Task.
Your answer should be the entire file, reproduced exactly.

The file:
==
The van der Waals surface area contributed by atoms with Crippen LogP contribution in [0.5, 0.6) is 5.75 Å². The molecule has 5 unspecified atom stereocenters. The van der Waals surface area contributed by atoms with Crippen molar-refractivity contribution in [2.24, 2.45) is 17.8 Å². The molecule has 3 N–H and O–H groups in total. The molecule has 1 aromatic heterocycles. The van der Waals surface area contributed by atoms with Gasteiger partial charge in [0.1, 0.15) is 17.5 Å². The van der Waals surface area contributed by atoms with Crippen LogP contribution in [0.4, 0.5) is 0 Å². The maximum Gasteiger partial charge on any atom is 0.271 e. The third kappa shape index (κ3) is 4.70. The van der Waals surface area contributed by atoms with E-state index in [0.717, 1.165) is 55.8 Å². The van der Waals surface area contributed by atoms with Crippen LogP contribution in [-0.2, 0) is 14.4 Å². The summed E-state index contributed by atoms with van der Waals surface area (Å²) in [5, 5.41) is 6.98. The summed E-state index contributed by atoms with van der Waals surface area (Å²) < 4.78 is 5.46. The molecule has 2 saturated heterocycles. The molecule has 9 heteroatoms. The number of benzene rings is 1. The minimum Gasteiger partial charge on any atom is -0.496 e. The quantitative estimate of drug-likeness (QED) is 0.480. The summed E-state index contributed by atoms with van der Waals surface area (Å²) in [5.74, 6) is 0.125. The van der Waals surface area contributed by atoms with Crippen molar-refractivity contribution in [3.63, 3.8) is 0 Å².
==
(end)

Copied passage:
The van der Waals surface area contributed by atoms with Crippen LogP contribution in [0.5, 0.6) is 5.75 Å². The molecule has 5 unspecified atom stereocenters. The van der Waals surface area contributed by atoms with Crippen molar-refractivity contribution in [2.24, 2.45) is 17.8 Å². The molecule has 3 N–H and O–H groups in total. The molecule has 1 aromatic heterocycles. The van der Waals surface area contributed by atoms with Gasteiger partial charge in [0.1, 0.15) is 17.5 Å². The van der Waals surface area contributed by atoms with Crippen LogP contribution in [0.4, 0.5) is 0 Å². The maximum Gasteiger partial charge on any atom is 0.271 e. The third kappa shape index (κ3) is 4.70. The van der Waals surface area contributed by atoms with E-state index in [0.717, 1.165) is 55.8 Å². The van der Waals surface area contributed by atoms with Crippen LogP contribution in [-0.2, 0) is 14.4 Å². The summed E-state index contributed by atoms with van der Waals surface area (Å²) in [5, 5.41) is 6.98. The summed E-state index contributed by atoms with van der Waals surface area (Å²) < 4.78 is 5.46. The molecule has 2 saturated heterocycles. The molecule has 9 heteroatoms. The number of benzene rings is 1. The minimum Gasteiger partial charge on any atom is -0.496 e. The quantitative estimate of drug-likeness (QED) is 0.480. The summed E-state index contributed by atoms with van der Waals surface area (Å²) in [5.74, 6) is 0.125. The van der Waals surface area contributed by atoms with Crippen molar-refractivity contribution in [3.63, 3.8) is 0 Å².